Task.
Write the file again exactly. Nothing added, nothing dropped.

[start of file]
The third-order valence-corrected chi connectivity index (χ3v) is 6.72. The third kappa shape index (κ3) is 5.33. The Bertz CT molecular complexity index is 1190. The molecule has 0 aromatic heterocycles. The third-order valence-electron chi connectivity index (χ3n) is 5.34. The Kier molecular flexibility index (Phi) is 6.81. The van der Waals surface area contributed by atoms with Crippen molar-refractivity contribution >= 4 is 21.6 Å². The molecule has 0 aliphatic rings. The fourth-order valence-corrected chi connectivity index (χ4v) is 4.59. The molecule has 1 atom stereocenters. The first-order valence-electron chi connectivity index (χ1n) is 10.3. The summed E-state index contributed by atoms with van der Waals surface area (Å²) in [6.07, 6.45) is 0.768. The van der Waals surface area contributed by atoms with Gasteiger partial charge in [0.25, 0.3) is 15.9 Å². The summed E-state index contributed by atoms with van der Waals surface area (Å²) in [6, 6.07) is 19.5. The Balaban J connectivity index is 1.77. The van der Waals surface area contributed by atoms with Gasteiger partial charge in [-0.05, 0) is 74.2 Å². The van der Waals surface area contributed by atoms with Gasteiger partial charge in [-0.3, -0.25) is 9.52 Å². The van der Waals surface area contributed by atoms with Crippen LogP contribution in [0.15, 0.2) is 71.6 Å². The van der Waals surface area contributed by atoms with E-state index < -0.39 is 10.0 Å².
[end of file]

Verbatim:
The third-order valence-corrected chi connectivity index (χ3v) is 6.72. The third kappa shape index (κ3) is 5.33. The Bertz CT molecular complexity index is 1190. The molecule has 0 aromatic heterocycles. The third-order valence-electron chi connectivity index (χ3n) is 5.34. The Kier molecular flexibility index (Phi) is 6.81. The van der Waals surface area contributed by atoms with Crippen molar-refractivity contribution >= 4 is 21.6 Å². The molecule has 0 aliphatic rings. The fourth-order valence-corrected chi connectivity index (χ4v) is 4.59. The molecule has 1 atom stereocenters. The first-order valence-electron chi connectivity index (χ1n) is 10.3. The summed E-state index contributed by atoms with van der Waals surface area (Å²) in [6.07, 6.45) is 0.768. The van der Waals surface area contributed by atoms with Gasteiger partial charge in [0.25, 0.3) is 15.9 Å². The summed E-state index contributed by atoms with van der Waals surface area (Å²) in [6, 6.07) is 19.5. The Balaban J connectivity index is 1.77. The van der Waals surface area contributed by atoms with Gasteiger partial charge in [-0.05, 0) is 74.2 Å². The van der Waals surface area contributed by atoms with Gasteiger partial charge in [-0.3, -0.25) is 9.52 Å². The van der Waals surface area contributed by atoms with Crippen LogP contribution in [0.15, 0.2) is 71.6 Å². The van der Waals surface area contributed by atoms with E-state index < -0.39 is 10.0 Å².